Eliminate Unplanned Downtime with Machine Condition Monitoring for Cable Carriers

November 20, 2020 Richard Habering

The field of condition monitoring is now all-encompassing. There are hardly any things or places that are not permanently monitored. Some people associate the term surveillance with negative aspects, but in the area of ​​energy supply, condition monitoring should be viewed as positive, useful, helpful and safe monitoring. The top priority is safety for people and machines. Here is a small list where surveillance is an added value:

  • Tire pressure sensor
  • Rain sensor
  • Temperature sensor
  • GPS sensor
  • Kitchen bathroom scales

I also hope the kitchen scales with their sensors passed as a positive association. It is also noticeable that (status) monitoring without sensors is almost impossible. An e-chain® cable carrier, or at least its direct attachments, can also be equipped with a wide variety of simple sensors. The big advantage of this technology is that you don't need any additional software or an additional computer. The only thing that is required is electricity, which in most cases is not a problem with an energy chain.

i.Sense - condition monitoring from igus®

Condition monitoring at igus® goes by the name i.Sense, which is derived from the English “I feel”. The area is currently divided into three monitoring options:

  1. EC.P - The tensile force measurement
  2. EC.B - The break monitoring
  3. CF.P - The traction monitoring by chainflex® cables

What Is i.Sense EC.P and How Does It Work?

At the top of the list of the most commonly installed sensors so far is the tensile force measurement. This type of force measurement is mainly used for sliding travel distances from 15m. This force sensor measures, purely mechanically, the tensile and shear forces occurring on the energy chain. With the sliding movement of an energy chain, the tensile force occurring on the driver increases or decreases depending on its position in the travel path. On one side of the travel path, the driver must pull the entire weight of the energy chain (end position 1 = high tensile force). If the driver is on the other side (end position 2) of the travel path, the pulling force from the chain is only minimal.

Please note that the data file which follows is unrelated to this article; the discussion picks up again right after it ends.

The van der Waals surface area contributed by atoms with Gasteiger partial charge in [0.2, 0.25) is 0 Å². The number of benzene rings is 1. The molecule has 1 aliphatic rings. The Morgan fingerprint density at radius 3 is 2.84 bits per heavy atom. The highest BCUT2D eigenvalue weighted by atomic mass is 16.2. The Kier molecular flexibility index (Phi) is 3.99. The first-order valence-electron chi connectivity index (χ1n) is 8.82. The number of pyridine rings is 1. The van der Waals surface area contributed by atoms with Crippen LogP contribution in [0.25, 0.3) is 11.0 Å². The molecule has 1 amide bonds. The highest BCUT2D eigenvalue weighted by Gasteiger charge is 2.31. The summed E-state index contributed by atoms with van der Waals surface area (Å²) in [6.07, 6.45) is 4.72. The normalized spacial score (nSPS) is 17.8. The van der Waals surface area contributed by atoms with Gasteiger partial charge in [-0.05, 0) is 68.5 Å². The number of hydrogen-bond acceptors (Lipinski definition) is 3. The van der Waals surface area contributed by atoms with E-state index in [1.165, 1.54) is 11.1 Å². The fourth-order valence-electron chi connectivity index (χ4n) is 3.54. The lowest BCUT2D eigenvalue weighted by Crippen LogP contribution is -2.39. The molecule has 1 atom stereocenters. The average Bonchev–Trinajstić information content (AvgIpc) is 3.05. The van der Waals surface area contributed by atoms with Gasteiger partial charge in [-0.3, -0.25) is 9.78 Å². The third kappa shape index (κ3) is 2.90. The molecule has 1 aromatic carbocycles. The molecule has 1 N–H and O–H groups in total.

If these, let's call them force limits, are defined for the corresponding application, the sensor (EC.P sensor) can be adjusted and mounted on the driver. This sensor is then only connected to the EC.P module, which is located directly in the machine's control cabinet. If, from this point on, the drag-and-thrust forces of the drag chain for whatever reason (ice, snow, object, animal or possibly even a person in the guide trough) exceed the set limits, a warning message can be issued or the system can be stopped directly if needed.

It's that easy to make your energy chain safe and smart. I hope I was able to shed some light on an area of ​​condition monitoring and show that implementation is not difficult or complex.

Visit our webpage to learn more about our smart sensors or contact e-chain® Product Manager Dan Thompson with any questions. 

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